US breaches Mississippi River levee to ease flood risk

Missouri farmland seen submerged on Tuesday An official said it could take until late summer or early autumn for the submerged farmland to drain

Related Stories

As many as 200 sq miles of farmland were under water on Tuesday after the US blew a hole in a Mississippi River levee to relieve a flood threat.

The Army Corps of Engineers breached the levee in an effort to save the town of Cairo, Illinois, sacrificing farmland across the river in Missouri.

A group of farmers whose land was flooded has sued the federal government over the move.

The US says farmers who had crop insurance will be reimbursed.

By blowing a hole in the levee on Monday night, the Corps of Engineers hoped to reduce the river level at Cairo, lessen the pressure on the flood wall over the town, and relieve the flood risk further down the Mississippi River.

At Cairo, a town of about 3,000 at the confluence of the Mississippi and Ohio rivers, the measure seemed to work, with the river level declining.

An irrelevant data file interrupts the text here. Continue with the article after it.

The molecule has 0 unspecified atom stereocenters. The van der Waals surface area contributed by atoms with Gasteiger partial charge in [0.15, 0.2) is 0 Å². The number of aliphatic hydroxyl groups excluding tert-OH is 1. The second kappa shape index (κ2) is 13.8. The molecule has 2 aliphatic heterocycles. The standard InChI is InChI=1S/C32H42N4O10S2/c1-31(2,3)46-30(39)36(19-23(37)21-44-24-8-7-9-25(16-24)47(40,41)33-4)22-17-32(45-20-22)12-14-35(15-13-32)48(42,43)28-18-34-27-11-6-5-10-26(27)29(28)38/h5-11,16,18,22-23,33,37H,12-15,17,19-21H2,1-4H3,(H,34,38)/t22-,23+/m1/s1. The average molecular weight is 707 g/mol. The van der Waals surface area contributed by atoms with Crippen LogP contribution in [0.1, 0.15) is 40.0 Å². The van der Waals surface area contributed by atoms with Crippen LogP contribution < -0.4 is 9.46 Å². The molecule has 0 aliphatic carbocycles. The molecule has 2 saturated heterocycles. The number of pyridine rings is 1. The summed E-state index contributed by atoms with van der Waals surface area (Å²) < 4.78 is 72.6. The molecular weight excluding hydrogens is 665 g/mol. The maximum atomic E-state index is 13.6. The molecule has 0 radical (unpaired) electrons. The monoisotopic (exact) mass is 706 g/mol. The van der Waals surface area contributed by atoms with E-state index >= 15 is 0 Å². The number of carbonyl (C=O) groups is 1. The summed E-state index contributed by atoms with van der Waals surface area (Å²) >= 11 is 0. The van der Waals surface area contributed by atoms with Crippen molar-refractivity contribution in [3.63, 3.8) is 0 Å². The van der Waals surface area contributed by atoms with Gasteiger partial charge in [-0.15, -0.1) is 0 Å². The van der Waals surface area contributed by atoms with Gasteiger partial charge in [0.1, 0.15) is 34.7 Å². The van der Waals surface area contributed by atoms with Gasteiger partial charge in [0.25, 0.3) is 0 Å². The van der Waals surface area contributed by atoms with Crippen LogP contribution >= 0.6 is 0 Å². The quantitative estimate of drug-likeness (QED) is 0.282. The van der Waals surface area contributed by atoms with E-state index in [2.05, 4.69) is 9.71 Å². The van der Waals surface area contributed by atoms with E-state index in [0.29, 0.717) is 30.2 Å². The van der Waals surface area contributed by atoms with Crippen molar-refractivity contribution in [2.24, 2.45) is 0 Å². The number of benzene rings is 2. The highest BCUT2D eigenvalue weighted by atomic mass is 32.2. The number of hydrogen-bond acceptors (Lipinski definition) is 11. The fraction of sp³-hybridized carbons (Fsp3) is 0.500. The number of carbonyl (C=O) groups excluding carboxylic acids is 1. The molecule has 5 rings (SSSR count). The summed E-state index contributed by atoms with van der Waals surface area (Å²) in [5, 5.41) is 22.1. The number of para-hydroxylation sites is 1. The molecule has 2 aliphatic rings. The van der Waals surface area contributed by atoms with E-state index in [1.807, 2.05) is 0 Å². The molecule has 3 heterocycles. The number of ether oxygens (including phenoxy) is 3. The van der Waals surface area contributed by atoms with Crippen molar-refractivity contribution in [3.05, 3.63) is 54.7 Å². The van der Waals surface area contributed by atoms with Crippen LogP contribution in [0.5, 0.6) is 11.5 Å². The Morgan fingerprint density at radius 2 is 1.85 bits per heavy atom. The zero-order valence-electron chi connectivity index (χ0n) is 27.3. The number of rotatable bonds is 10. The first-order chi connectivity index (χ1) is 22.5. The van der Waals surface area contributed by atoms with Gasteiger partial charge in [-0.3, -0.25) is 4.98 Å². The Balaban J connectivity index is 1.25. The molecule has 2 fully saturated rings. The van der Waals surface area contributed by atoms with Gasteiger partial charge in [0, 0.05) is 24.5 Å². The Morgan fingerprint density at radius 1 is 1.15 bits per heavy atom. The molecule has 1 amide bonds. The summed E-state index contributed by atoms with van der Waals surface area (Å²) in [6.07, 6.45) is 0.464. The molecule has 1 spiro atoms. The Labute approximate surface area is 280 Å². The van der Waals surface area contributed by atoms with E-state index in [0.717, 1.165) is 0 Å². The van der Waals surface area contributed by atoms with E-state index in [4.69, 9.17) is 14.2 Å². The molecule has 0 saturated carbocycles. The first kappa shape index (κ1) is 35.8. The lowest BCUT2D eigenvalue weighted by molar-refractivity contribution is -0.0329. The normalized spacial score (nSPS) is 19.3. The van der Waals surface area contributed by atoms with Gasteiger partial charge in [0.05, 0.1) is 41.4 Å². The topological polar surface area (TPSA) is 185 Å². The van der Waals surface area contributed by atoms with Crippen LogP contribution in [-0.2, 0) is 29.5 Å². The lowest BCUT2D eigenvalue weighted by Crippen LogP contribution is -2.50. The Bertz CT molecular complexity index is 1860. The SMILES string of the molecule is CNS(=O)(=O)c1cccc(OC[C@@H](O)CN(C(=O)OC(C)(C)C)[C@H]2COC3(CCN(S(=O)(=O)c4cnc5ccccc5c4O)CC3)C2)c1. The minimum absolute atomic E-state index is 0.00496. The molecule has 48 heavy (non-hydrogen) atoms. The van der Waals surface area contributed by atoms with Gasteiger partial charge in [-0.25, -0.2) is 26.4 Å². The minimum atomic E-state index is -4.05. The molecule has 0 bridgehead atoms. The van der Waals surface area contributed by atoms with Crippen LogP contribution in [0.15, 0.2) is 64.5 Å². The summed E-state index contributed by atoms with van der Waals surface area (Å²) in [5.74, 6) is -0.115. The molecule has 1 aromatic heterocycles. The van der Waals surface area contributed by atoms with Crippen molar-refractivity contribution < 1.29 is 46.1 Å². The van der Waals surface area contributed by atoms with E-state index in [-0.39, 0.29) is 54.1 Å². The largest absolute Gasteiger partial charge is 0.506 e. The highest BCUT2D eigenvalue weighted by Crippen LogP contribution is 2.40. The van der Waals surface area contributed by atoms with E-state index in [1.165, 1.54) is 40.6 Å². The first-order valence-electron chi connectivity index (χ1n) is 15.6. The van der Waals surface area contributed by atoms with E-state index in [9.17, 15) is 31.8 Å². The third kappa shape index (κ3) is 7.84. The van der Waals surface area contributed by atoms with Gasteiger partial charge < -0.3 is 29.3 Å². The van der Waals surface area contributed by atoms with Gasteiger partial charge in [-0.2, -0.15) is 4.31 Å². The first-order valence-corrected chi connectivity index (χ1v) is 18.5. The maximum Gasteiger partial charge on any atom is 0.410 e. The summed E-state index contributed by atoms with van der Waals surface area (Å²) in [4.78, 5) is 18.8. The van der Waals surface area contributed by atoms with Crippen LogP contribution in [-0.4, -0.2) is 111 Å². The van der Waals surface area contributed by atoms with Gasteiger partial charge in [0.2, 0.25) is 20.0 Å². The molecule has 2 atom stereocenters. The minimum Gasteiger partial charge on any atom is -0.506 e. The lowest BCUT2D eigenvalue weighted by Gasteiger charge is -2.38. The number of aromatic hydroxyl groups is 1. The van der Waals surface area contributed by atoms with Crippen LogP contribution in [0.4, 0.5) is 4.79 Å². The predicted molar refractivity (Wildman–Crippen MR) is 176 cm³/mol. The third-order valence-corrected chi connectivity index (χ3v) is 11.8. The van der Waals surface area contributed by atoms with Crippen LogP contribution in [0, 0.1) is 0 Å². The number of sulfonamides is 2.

The move makes use of floodways - vast basins of land surrounded by levees that can be opened to divert flooding elsewhere.

As many as 100 homes were damaged or destroyed, and the water washed away crop prospects for the year.

"Making this decision is not easy or hard," said Maj Gen Michael Walsh, who made the call to breach the levee, according to the St Louis Post Dispatch.

"It's simply grave - because the decision leads to loss of property and livelihood, either in a floodway or in an area that was not designed to flood."

Maj Gen Walsh said it could be late summer or early autumn before the submerged land fully drains.

The National Weather Service expects record flooding further down in the Mississippi River valley in the next few weeks.

More on This Story

Related Stories

The BBC is not responsible for the content of external Internet sites

More US & Canada stories

RSS

Features

BBC © 2014 The BBC is not responsible for the content of external sites. Read more.

This page is best viewed in an up-to-date web browser with style sheets (CSS) enabled. While you will be able to view the content of this page in your current browser, you will not be able to get the full visual experience. Please consider upgrading your browser software or enabling style sheets (CSS) if you are able to do so.